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United States Department of Agriculture

Agricultural Research Service

Research Project: THE ECOLOGY AND MANAGEMENT OF MEDUSAHEAD IN THE GREAT BASIN AND SURROUNDING ECOSYSTEMS Title: Crested Wheatgrass Defoliation Intensity and Season of Use on Medusahead Invasion

Authors
item Sheley, Roger
item Bingham, Brett
item Svejcar, Anthony
item Vasquez, Edward

Submitted to: Extension Reports
Publication Type: Experiment Station
Publication Acceptance Date: May 1, 2008
Publication Date: June 1, 2008
Citation: Sheley, R.L., Bingham, B.S., Svejcar, A.J., Vasquez, E.A. 2008. Crested Wheatgrass Defoliation Intensity and Season of Use on Medusahead Invasion . Extension Reports. Range Field Day 2008 Progress Report. Oregon State University Agricultural Experiment Station, Special Report 1085. Burns, OR. pp. 48-52.

Interpretive Summary: The objective of this study was to determine the effects of crested wheatgrass defoliation intensity and timing on medusahead density and biomass. Eighteen treatments (six defoliation levels, three seasons of defoliation) were applied to 21.5-ft2 plots on two sites with varying clay content. Plants were clipped in 2004 and 2005. Crested wheatgrass was hand clipped to defoliation levels of 0%, 20%, 40%, 60%, 80%, and 100% in the spring, summer, and fall. Density of crested wheatgrass and medusahead was sampled in June 2005 and 2006, but their biomass was harvested only in 2006. Over the two seasons, site had much more of an impact on medusahead invasion that either defoliation intensity or timing of defoliation. The results support previous suggestions that clayey soils favor medusahead and that perennial grasses with high biomass can resist this invasive species. On the clayey site where medusahead did persist, fall defoliation of crested wheatgrass reduced the density of this invasive species by 50% or more compared to spring defoliation. Given the developmental pattern of medusahead, the goal of any management program should be to maximize resources use by the desirable plant species from April to late July.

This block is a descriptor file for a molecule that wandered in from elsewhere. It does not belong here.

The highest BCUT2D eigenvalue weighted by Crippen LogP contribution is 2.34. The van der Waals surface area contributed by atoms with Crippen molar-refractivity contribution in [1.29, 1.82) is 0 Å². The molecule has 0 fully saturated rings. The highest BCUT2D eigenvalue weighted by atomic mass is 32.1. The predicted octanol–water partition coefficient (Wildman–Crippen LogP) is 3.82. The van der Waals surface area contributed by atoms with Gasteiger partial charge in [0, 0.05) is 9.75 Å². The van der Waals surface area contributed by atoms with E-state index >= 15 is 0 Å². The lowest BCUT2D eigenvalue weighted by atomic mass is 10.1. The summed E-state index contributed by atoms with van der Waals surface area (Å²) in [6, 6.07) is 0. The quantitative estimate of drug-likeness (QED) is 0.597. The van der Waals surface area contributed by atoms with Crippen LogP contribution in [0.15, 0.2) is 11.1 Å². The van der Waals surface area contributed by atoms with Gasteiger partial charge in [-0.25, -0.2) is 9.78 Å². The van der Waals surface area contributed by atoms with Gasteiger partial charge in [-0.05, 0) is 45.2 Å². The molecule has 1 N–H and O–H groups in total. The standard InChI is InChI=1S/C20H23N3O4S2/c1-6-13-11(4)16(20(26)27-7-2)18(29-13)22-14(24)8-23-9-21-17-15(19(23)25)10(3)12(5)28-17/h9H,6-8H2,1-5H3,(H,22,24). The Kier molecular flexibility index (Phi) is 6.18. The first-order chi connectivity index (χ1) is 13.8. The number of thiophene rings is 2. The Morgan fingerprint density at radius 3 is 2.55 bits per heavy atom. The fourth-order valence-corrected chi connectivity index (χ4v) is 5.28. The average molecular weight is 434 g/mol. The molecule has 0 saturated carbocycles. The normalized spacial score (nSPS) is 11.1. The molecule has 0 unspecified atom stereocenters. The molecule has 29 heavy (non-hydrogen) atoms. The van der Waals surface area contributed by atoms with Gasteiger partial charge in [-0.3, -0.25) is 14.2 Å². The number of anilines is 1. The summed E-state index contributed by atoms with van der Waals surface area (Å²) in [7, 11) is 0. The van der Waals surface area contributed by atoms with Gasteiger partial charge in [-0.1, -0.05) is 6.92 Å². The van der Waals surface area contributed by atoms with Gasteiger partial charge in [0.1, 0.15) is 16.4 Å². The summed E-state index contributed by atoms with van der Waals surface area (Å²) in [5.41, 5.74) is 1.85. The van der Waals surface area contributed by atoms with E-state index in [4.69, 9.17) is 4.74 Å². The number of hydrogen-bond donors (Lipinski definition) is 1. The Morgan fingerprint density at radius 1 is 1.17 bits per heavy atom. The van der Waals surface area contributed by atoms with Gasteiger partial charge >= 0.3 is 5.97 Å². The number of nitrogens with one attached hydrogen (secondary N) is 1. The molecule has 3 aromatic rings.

Technical Abstract: The objective of this study was to determine the effects of crested wheatgrass defoliation intensity and timing on medusahead density and biomass. Eighteen treatments (six defoliation levels, three seasons of defoliation) were applied to 21.5-ft2 plots on two sites with varying clay content. Plants were clipped in 2004 and 2005. Crested wheatgrass was hand clipped to defoliation levels of 0%, 20%, 40%, 60%, 80%, and 100% in the spring, summer, and fall. Density of crested wheatgrass and medusahead was sampled in June 2005 and 2006, but their biomass was harvested only in 2006. Over the two seasons, site had much more of an impact on medusahead invasion that either defoliation intensity or timing of defoliation. The results support previous suggestions that clayey soils favor medusahead and that perennial grasses with high biomass can resist this invasive species. On the clayey site where medusahead did persist, fall defoliation of crested wheatgrass reduced the density of this invasive species by 50% or more compared to spring defoliation. Given the developmental pattern of medusahead, the goal of any management program should be to maximize resources use by the desirable plant species from April to late July.

Last Modified: 11/22/2014
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